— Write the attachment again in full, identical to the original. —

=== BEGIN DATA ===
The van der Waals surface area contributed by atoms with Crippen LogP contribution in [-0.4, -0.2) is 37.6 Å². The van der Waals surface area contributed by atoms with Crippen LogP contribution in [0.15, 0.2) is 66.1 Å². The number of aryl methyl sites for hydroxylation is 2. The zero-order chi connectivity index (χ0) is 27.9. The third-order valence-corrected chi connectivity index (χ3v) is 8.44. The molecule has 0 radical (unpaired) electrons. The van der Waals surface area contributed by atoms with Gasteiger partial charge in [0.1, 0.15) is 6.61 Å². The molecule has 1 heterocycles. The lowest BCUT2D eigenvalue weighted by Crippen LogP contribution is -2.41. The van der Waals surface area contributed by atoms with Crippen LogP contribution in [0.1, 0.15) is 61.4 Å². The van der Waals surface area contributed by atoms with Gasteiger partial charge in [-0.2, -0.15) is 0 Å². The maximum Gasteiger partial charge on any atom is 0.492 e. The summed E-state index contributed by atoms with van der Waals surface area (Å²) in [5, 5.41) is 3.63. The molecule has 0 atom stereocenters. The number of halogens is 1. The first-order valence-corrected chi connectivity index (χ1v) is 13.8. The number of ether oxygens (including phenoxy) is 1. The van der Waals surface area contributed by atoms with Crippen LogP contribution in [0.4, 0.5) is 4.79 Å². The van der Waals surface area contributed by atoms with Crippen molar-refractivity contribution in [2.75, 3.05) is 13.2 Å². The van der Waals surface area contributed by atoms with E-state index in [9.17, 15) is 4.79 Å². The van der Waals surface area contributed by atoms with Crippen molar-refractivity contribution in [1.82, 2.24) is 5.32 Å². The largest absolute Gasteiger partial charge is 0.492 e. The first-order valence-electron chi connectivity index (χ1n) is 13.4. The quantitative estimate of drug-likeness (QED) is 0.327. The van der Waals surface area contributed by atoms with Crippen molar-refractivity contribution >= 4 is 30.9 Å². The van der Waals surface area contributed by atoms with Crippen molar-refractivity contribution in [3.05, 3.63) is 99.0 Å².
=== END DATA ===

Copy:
The van der Waals surface area contributed by atoms with Crippen LogP contribution in [-0.4, -0.2) is 37.6 Å². The van der Waals surface area contributed by atoms with Crippen LogP contribution in [0.15, 0.2) is 66.1 Å². The number of aryl methyl sites for hydroxylation is 2. The zero-order chi connectivity index (χ0) is 27.9. The third-order valence-corrected chi connectivity index (χ3v) is 8.44. The molecule has 0 radical (unpaired) electrons. The van der Waals surface area contributed by atoms with Gasteiger partial charge in [0.1, 0.15) is 6.61 Å². The molecule has 1 heterocycles. The lowest BCUT2D eigenvalue weighted by Crippen LogP contribution is -2.41. The van der Waals surface area contributed by atoms with Crippen LogP contribution in [0.1, 0.15) is 61.4 Å². The van der Waals surface area contributed by atoms with Gasteiger partial charge in [-0.2, -0.15) is 0 Å². The maximum Gasteiger partial charge on any atom is 0.492 e. The summed E-state index contributed by atoms with van der Waals surface area (Å²) in [5, 5.41) is 3.63. The molecule has 0 atom stereocenters. The number of halogens is 1. The first-order valence-corrected chi connectivity index (χ1v) is 13.8. The number of ether oxygens (including phenoxy) is 1. The van der Waals surface area contributed by atoms with Crippen LogP contribution in [0.4, 0.5) is 4.79 Å². The van der Waals surface area contributed by atoms with Crippen molar-refractivity contribution in [2.75, 3.05) is 13.2 Å². The van der Waals surface area contributed by atoms with E-state index in [9.17, 15) is 4.79 Å². The van der Waals surface area contributed by atoms with Crippen molar-refractivity contribution in [1.82, 2.24) is 5.32 Å². The largest absolute Gasteiger partial charge is 0.492 e. The first-order valence-electron chi connectivity index (χ1n) is 13.4. The quantitative estimate of drug-likeness (QED) is 0.327. The van der Waals surface area contributed by atoms with Crippen molar-refractivity contribution >= 4 is 30.9 Å². The van der Waals surface area contributed by atoms with Crippen molar-refractivity contribution in [3.05, 3.63) is 99.0 Å².